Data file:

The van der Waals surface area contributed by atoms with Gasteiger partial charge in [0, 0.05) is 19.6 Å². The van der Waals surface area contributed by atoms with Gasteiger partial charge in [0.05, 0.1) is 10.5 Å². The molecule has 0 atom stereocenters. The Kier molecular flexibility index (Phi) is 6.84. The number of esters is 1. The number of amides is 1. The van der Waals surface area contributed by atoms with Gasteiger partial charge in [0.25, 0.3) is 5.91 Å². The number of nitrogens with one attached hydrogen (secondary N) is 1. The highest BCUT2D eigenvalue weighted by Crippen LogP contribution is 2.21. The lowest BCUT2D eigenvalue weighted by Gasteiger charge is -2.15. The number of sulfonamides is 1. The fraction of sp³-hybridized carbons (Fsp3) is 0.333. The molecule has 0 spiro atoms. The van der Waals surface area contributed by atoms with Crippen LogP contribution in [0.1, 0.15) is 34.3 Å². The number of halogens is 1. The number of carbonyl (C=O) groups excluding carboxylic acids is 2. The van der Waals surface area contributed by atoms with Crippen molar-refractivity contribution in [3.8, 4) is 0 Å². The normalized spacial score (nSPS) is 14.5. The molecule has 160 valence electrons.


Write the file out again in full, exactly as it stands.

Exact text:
The van der Waals surface area contributed by atoms with Gasteiger partial charge in [0, 0.05) is 19.6 Å². The van der Waals surface area contributed by atoms with Gasteiger partial charge in [0.05, 0.1) is 10.5 Å². The molecule has 0 atom stereocenters. The Kier molecular flexibility index (Phi) is 6.84. The number of esters is 1. The number of amides is 1. The van der Waals surface area contributed by atoms with Gasteiger partial charge in [0.25, 0.3) is 5.91 Å². The number of nitrogens with one attached hydrogen (secondary N) is 1. The highest BCUT2D eigenvalue weighted by Crippen LogP contribution is 2.21. The lowest BCUT2D eigenvalue weighted by Gasteiger charge is -2.15. The number of sulfonamides is 1. The fraction of sp³-hybridized carbons (Fsp3) is 0.333. The molecule has 0 spiro atoms. The van der Waals surface area contributed by atoms with Crippen LogP contribution in [0.1, 0.15) is 34.3 Å². The number of halogens is 1. The number of carbonyl (C=O) groups excluding carboxylic acids is 2. The van der Waals surface area contributed by atoms with Crippen molar-refractivity contribution in [3.8, 4) is 0 Å². The normalized spacial score (nSPS) is 14.5. The molecule has 160 valence electrons.